The True Value of Value-Priced Product Lines

A marketer’s dream is to achieve healthy profit margins on every product sold. The fundamental customer value equation of benefits received compared to costs to acquire and consume suggests increasing value is as simple as either adding benefits or reducing costs. Product positioning can follow one of these two routes, focusing on either value via a benefit provided (e.g., quality, craftsmanship, performance, or image) or cost (e.g., low price or extended payment terms). In order to succeed in staking a distinctive position for value proposition and positioning, it seems inevitable that a decision must be made to focus either on benefits or costs. What if I told you it may be necessary to deliver value through more benefits and lower costs?

Wendy’s Split Personality

One brand that realizes a need to offer value in the forms of benefit focus and cost focus is Wendy’s. The quick service restaurant chain is locked in a battle not only with direct competition from burger chains like McDonald’s and Burger King, but gains by Taco Bell and Subway are an additional threat to business. Wendy’s has experienced modest store sales increases, but management is concerned about sluggish sales of its value menu. Wendy’s was a leader in establishing the value-priced category more than a decade ago, but it has been eclipsed by McDonald’s in appealing to the taste buds of price-sensitive diners. At the same time, Wendy’s has worked diligently to carve out a brand position of quality and premium products that can command higher price points. Can Wendy’s be an upscale burger brand and a value-priced brand at the same time? Not only can it, but Wendy’s must be both.

The Benefits of Multi-Segment Targeting

Positioning a brand to appeal to two different market segments seems to run counter to admonitions to focus and not try to be all things to all people. However, there are compelling reasons to develop separate product lines for upscale and value markets:
  1. Captures greater sales potential – There are sales to be had in both upscale and value markets. A decision to focus on one segment only is a choice to forego revenue opportunities. In Wendy’s case, it is not a great price distance between the premium-priced fast food burger and the value offering. Thus, the brand position is not compromised by selling products at different price points.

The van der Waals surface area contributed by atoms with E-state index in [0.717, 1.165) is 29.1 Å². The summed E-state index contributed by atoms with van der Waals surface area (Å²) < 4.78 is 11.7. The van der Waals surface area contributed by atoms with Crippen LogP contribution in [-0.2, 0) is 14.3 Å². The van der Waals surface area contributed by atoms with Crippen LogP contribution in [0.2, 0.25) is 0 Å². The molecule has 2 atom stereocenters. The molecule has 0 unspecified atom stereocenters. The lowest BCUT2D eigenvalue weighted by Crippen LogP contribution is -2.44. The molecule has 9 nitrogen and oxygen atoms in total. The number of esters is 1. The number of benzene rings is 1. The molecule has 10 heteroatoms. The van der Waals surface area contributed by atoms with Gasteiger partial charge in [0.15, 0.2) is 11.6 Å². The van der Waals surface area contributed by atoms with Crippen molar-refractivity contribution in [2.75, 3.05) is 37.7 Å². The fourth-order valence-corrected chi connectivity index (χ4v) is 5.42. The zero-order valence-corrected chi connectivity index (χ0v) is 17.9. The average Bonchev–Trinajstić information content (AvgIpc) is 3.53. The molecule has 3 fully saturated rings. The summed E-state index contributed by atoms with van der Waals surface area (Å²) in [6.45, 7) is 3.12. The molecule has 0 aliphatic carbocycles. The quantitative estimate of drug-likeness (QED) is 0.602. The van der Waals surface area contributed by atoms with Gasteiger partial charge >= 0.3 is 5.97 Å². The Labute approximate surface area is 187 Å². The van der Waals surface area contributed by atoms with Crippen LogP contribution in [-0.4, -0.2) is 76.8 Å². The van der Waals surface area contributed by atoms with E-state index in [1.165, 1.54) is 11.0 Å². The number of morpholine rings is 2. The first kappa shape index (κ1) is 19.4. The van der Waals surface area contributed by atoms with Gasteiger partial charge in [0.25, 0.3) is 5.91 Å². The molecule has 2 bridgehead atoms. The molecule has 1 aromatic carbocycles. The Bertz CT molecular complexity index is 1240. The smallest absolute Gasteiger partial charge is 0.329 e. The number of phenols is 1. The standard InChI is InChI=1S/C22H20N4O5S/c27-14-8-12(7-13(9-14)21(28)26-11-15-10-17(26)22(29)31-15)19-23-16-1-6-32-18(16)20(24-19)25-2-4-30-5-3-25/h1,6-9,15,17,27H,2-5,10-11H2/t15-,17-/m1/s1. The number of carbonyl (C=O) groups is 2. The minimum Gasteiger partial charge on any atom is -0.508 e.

2. Can bring new customers to the brand – Value priced offerings can be viewed as a form of sampling. They can be a way to bring customers into your business to try your products. If they are strictly buying on low price, you have something that appeals to their needs. If they can be up-sold, the value line has served to build brand credibility and opens the door to extending the relationship by selling more profitable products.
  3. It is a competitive necessity – Sometimes, offering a downscale product line may not be a desirable decision, but lack of a value-priced line could put a brand at a competitive disadvantage. In Wendy’s case, it may be tempting to say “forget the value menu- let McDonald’s have those customers and focus on the upscale market.” Nice concept, but it could create a disastrous scenario in which customers switch to a brand that offers greater choice.

There’s the Beef

The above points support a brand segmenting the market to appeal to value conscious buyers as well as tapping more profitable opportunities by offering products that have benefits valued by buyers. I like how Wendy’s has its value menu positioned as “Right Price Right Size.” This approach is not strictly about low price; consumers concerned about calorie intake would perceive value in this product line for reasons other than low price points. Therein is the key consideration: Multi-segment targeting is not about high price and low price; it answers the buyer’s question “what’s in it for me?” Reality is that one product line cannot appeal to diverse customer needs. It is OK to take a brand downstream to serve price conscious buyers… to a point. If brand credibility can be maintained, moving into lower priced markets can be a way to find new customers and fend off competition.

Share and Enjoy

Author: Don Roy

Marketing educator, blogger, & consultant- Having fun with all of the above!

Leave a Reply

Your email address will not be published. Required fields are marked *